It turns out that the only thing more fun that floating logs down the river is hauling them up the 50-yard embankment to where they can be piled near our site. While the rest of the crew was off playing in the water, Lucas and I were blessed with this lovely task. We managed to get six logs up to the site ourselves, until help arrived later in the day and we were able to finish off the first full raft by the end of the day. Above is a picture of a sleek, peeled log as it's dragged up the first pitch of the ramp. Hauling logs up turns out to be an excellent full body workout, much like rowing, but with the additional challenge of stabilizing a fidgety grip-hoist. It took us the entirety of the next day to haul the rest of the logs up, which mainly involved grip-hoisting in pairs of twos while the rest of us got our wind back. We used our skyline (the taut steel cable that runs over over the cabin foot print) to grab logs from the top of the ramp and pile 'em up.

Below we can see the grip-hoist being worked at a feverish pace, while Lucas takes a photo break. Even further below there is evidence of the extremeness of the second day of hauling, as Max and I show how the only way to effectively work the grip-hoist and the skyline simultaneously.

It was really extreme.

Needless to say, this phase of the operation is not the most precise part of the building process.

Thursday, July 22, 2010


Thursday, July 15th, might have been our most intense day yet. We set our alarms super-duper early and brewed a pot of coffee on Wednesday night in preparation. Even more, we actually intended on getting up early to work, a solid departure from our normal ritual. This was the day that we were to float the first batch of logs from the Organic Farm down to the work site on the island, and we needed to be ready by 10:30 AM, the time at which Duff, our towboat driver, was to come around.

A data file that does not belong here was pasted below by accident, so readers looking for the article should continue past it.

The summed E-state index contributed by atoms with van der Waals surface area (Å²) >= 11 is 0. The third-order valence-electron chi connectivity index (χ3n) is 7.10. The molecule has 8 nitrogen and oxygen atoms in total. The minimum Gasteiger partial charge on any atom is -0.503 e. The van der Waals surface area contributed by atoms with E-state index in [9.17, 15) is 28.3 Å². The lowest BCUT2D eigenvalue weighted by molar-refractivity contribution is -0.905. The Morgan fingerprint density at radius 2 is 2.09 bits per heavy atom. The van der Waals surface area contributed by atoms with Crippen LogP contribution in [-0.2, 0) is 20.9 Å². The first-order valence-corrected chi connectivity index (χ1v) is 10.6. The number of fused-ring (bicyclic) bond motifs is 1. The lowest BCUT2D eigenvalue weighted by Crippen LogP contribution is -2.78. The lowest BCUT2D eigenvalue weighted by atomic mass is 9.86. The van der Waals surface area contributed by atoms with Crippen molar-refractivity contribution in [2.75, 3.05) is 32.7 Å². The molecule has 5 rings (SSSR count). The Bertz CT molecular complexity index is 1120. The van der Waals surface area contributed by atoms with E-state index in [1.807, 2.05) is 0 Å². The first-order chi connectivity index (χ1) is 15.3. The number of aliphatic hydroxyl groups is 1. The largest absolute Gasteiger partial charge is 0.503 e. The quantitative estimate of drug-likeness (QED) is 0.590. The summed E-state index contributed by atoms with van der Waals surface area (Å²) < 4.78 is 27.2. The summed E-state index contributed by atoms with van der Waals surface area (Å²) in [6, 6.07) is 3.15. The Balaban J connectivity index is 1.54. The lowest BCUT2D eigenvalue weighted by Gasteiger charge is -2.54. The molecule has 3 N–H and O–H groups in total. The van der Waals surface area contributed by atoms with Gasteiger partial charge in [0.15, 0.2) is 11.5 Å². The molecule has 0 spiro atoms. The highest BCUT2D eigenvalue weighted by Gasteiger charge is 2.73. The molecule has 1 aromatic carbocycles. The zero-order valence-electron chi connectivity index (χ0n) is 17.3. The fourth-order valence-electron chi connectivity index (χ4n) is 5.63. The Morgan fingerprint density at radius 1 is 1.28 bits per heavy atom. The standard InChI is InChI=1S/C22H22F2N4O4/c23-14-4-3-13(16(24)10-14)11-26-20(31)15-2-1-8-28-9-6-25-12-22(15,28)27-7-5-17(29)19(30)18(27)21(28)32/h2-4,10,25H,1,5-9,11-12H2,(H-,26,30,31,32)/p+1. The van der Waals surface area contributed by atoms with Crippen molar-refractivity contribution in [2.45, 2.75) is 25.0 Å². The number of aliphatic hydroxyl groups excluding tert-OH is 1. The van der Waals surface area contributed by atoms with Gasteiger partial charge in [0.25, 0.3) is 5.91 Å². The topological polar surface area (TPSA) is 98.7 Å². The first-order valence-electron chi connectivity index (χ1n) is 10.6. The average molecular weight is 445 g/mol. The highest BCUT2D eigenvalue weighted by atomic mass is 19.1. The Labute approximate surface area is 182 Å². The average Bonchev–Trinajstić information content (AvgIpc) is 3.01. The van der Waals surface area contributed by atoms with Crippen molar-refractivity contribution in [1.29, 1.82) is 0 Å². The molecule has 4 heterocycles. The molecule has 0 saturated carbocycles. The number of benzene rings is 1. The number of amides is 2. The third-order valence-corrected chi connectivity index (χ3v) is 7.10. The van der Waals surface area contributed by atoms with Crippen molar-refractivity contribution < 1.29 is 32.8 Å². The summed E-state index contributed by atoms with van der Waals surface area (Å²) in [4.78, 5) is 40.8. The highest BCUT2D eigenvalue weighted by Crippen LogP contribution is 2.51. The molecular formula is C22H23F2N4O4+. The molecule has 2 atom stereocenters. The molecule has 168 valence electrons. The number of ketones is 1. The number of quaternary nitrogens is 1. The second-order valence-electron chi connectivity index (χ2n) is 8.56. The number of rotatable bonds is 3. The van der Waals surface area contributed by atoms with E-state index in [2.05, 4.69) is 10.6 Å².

Our goal for the morning was to have a the first raft of logs in the water, ready to be attached to Duff's boat, by the time he got there. Duff, who works in the Marine Safety section of the Safety and Security Office, generously volunteered to drive his own boat to tug the logs, leaving the official safety boat available if an emergency came up. His boat has a 200 horsepower motor, and goes very fast when it is not towing logs. We had already set up the logs in three groups, ordered by size (see the not-yet-written entry below about Bobcat day), and we needed to roll the first group into the water, attach them to our homemade triangular frame, and tie the rope from that onto Duff's boat.

Once again, we were surprisingly efficient and were ready for Duff. Kodiak, in a kayak, tied the rope off to Duff's boat and we were on our way. About 100 yards from the farm, however, disaster struck. The logs were attached to the tow rig with eyebolts and carabiners, but two of the carabiners somehow came unclipped. Kodiak, riding the safety boat (piloted by Brian Kunz and Dan Nelson of OPO fame), jumped in the water and did some quick rope magic to tie the logs back on, and everything made it down to the island in one piece. Lucas and Jordan raced to the island as soon as the raft left the farm, and were waiting for us there to catch the logs, tie the raft onto a tree on the island, and start hoisting them up.

View of the first log raft from the safety boat, with the Ledyard Bridge in the background.